- Identification and Creation
- Object Number
Southworth & Hawes, American (active 1843-1863)
- John Collins Warren (1778-1856)
- Work Type
- c. 1850-1856
- Creation Place: North America, United States, Massachusetts, Boston
- Physical Descriptions
- Whole plate daguerreotype
- actual: 20.5 x 15.5 cm (8 1/16 x 6 1/8 in.)
- Inscriptions and Marks
- label: verso: June 30th, 1921. Carl Nordstrom. Byrd Studio Cambridge, Mass.
- Acquisition and Rights
- Credit Line
- Harvard Art Museums/Fogg Museum, Loan from the Massachusetts General Hospital Archives and Special Collections
- Object Number
- European and American Art
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Label Text: 32Q: 2100 19th Century , written 2014
Invented in France in 1839, the daguerreotype was the first practical and widely available means of obtaining permanent images with a camera. The direct positive process creates a highly detailed image on a sheet of copper that has been plated with silver and polished
to a high luster before being exposed and developed.
In addition to operating a successful portrait studio, the Boston firm of Southworth and Hawes was one of the first to explore the documentary potential of the daguerreotype. In 1846–47, the Massachusetts General Hospital commissioned the firm to record the groundbreaking application of ether as a surgical anesthetic. In the image on the left (1.1979), the first surgeon at the hospital, John Collins Warren, lays his hands on the patient’s legs and gazes at the camera. The drama is heightened by the intensity of the participants and the shadowy ambience of the operating theater, which was photographed using only natural light.
Eschewing the overall clarity of typical daguerreotype portraiture, and modeling the lighting after Rembrandt, Southworth and Hawes posed Dr. Warren (at the right) (9.1979) before a background of deep shadows and murky grays, using the light from a massive overhead skylight to illuminate his face, cast shadows below his brow, and accentuate the folds of his skin. The resulting portrait captures the fortitude, compassion, and self-control required of Warren in his chosen profession and represents a stunning departure from the conventional portraiture produced by most daguerreotype studios.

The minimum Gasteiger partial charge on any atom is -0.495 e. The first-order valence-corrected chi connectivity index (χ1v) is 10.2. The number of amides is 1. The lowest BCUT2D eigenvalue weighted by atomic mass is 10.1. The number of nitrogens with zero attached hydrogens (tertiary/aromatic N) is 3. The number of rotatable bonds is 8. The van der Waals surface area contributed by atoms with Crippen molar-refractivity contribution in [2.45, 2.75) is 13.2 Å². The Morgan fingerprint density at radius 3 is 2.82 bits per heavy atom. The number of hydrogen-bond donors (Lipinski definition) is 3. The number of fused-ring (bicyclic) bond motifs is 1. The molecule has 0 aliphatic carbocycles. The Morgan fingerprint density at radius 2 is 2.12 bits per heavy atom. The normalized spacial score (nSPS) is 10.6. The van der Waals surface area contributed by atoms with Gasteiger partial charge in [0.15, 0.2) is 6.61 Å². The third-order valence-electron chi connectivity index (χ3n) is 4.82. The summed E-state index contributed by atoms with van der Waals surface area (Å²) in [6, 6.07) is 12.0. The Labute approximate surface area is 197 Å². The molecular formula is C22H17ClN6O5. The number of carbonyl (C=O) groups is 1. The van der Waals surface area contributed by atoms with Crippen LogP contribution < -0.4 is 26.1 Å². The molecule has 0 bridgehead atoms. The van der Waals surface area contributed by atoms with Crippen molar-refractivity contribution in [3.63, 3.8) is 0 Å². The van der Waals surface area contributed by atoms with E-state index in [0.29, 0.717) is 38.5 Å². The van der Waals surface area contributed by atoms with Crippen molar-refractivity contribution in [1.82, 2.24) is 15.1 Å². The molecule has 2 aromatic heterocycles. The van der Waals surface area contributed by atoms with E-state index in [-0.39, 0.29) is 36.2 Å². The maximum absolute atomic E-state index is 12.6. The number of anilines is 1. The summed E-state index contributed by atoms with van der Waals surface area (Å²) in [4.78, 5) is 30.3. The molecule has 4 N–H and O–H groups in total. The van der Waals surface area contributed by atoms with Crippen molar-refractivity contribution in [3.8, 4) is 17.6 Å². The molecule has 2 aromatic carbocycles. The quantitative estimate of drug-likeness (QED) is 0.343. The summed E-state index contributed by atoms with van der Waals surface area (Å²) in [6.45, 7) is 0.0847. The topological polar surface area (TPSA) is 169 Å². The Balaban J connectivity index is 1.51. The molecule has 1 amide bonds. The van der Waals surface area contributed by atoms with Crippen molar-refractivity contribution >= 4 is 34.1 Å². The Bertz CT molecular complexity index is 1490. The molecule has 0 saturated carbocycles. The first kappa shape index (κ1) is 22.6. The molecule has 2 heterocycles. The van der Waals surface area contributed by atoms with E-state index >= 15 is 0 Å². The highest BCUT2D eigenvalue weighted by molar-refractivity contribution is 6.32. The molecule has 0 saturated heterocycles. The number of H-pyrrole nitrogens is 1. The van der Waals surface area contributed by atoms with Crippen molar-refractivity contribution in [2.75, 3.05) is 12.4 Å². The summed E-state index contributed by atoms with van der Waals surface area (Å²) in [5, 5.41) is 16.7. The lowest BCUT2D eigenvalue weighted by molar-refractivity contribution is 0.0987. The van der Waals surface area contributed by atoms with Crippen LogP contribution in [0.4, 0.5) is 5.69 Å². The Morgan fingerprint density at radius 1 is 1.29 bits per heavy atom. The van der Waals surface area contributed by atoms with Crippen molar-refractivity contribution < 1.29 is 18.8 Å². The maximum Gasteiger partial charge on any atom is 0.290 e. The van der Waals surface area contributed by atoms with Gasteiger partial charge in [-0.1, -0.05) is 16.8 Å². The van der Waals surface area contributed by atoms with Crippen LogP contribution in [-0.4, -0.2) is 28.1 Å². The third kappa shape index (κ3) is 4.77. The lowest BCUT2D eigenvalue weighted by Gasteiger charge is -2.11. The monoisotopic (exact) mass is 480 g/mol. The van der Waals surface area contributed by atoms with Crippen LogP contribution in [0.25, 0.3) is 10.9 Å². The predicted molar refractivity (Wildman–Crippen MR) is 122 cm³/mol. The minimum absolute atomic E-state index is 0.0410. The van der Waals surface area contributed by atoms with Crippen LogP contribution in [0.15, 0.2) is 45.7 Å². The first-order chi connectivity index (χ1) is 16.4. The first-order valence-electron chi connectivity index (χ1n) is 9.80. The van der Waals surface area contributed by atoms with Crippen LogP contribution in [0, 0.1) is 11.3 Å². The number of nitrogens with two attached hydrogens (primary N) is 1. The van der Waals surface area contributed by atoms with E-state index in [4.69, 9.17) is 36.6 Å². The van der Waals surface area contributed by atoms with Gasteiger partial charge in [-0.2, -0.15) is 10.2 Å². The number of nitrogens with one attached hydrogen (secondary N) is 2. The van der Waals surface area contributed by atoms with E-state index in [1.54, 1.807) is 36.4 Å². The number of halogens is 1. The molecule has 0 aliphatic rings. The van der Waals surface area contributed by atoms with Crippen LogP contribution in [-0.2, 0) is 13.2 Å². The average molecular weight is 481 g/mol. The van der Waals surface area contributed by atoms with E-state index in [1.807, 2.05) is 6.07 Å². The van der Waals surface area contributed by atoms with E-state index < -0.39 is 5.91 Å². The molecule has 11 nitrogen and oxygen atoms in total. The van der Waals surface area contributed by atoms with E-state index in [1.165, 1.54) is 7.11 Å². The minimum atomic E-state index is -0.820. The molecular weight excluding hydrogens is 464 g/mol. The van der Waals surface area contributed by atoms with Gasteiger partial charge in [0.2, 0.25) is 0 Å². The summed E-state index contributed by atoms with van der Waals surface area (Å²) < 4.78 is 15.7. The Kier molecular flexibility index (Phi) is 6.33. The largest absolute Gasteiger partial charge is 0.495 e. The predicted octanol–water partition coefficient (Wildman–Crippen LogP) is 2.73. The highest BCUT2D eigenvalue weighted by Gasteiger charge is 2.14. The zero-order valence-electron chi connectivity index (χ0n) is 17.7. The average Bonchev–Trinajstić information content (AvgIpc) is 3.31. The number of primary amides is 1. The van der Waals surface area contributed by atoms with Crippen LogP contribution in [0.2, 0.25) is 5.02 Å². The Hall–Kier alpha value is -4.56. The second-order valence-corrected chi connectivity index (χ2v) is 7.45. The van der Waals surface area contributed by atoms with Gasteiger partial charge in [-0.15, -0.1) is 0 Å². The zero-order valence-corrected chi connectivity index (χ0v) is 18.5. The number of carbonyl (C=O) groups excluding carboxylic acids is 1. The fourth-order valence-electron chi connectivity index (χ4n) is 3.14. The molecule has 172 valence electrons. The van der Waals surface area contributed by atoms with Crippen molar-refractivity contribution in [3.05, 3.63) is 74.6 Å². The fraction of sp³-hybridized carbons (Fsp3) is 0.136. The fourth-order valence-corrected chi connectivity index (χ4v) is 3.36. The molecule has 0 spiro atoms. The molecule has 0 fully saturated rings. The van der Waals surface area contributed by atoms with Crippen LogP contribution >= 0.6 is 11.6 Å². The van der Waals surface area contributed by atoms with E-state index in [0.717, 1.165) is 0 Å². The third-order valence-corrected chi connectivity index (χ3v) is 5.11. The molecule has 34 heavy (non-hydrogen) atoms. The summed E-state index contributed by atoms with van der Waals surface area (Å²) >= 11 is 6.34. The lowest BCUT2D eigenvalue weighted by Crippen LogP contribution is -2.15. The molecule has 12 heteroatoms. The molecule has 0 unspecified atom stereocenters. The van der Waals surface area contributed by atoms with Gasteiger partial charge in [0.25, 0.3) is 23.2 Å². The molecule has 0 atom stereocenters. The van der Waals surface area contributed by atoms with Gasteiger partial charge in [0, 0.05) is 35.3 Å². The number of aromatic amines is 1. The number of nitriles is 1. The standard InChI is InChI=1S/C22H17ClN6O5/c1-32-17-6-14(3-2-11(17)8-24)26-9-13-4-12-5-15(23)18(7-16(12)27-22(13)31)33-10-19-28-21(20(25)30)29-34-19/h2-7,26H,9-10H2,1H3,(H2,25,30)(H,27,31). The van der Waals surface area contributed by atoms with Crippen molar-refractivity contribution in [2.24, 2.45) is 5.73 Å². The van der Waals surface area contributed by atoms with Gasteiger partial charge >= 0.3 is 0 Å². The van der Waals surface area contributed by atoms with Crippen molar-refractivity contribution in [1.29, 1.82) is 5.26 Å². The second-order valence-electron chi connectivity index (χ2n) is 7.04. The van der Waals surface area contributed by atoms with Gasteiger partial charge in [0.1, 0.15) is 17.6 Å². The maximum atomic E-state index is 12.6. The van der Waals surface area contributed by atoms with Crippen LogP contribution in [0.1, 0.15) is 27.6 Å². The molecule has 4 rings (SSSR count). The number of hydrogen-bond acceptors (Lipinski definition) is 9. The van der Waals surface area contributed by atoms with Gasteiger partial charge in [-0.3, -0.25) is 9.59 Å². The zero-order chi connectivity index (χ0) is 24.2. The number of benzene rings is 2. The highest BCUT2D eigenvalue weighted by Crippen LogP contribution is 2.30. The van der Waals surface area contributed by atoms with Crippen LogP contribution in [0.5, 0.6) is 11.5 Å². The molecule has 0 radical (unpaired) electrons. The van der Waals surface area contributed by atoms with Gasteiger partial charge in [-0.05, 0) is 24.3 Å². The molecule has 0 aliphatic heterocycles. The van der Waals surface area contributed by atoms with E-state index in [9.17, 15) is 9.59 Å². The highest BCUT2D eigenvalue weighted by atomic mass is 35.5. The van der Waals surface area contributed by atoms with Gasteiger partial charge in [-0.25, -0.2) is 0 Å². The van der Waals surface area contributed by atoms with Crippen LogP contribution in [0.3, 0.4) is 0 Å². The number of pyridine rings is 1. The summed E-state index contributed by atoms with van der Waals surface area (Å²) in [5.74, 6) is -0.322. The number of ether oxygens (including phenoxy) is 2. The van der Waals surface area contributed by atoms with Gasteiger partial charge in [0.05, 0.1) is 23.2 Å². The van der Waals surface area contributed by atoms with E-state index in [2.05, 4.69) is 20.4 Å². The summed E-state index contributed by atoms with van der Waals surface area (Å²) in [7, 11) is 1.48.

- Publication History
Melissa Banta, A Curious and Ingenious Art: Reflections on Daguerreotypes at Harvard (Iowa City, 2000), p. 66, fig. 41
Grant Romer and Brian Wallis, ed., Young America: The Daguerreotypes of Southworth & Hawes, exh. cat., Steidl (New York and Gottingen, Germany, 2005), p. 236, cat. no. 338; p. 306
Stephan Wolohojian, ed., Harvard Art Museum/ Handbook, Harvard Art Museum (Cambridge, MA, 2008), ill. p. 147
- Exhibition History
Young America: The Daguerreotypes of Southworth and Hawes, International Center of Photography, New York, 06/17/2005 - 09/04/2005; George Eastman House/International Museum of Photography and Film, Rochester, 10/01/2005 - 01/08/2006; Addison Gallery of American Art, Andover, 01/28/2006 - 04/09/2006
32Q: 2100 19th Century, Harvard Art Museums, 11/01/2014 - 04/07/2015
- Subjects and Contexts
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